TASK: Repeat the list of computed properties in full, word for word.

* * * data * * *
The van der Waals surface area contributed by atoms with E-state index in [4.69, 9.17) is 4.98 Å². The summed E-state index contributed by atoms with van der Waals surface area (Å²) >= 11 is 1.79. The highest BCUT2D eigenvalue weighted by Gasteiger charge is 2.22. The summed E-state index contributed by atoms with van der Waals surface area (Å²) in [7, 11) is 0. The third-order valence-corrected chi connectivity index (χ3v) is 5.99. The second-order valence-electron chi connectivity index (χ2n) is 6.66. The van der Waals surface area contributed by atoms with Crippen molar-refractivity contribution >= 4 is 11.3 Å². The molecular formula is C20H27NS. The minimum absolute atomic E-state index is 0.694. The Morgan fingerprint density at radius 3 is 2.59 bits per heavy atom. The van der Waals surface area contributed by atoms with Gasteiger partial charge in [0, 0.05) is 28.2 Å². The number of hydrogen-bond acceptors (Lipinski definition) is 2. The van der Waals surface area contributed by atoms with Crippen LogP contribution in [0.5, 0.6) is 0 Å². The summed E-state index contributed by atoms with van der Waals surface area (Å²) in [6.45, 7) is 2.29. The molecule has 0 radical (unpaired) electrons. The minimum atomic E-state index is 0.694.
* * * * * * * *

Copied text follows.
The van der Waals surface area contributed by atoms with E-state index in [4.69, 9.17) is 4.98 Å². The summed E-state index contributed by atoms with van der Waals surface area (Å²) >= 11 is 1.79. The highest BCUT2D eigenvalue weighted by Gasteiger charge is 2.22. The summed E-state index contributed by atoms with van der Waals surface area (Å²) in [7, 11) is 0. The third-order valence-corrected chi connectivity index (χ3v) is 5.99. The second-order valence-electron chi connectivity index (χ2n) is 6.66. The van der Waals surface area contributed by atoms with Crippen molar-refractivity contribution >= 4 is 11.3 Å². The molecular formula is C20H27NS. The minimum absolute atomic E-state index is 0.694. The Morgan fingerprint density at radius 3 is 2.59 bits per heavy atom. The van der Waals surface area contributed by atoms with Gasteiger partial charge in [0, 0.05) is 28.2 Å². The number of hydrogen-bond acceptors (Lipinski definition) is 2. The van der Waals surface area contributed by atoms with Crippen LogP contribution in [0.5, 0.6) is 0 Å². The summed E-state index contributed by atoms with van der Waals surface area (Å²) in [6.45, 7) is 2.29. The molecule has 0 radical (unpaired) electrons. The minimum atomic E-state index is 0.694.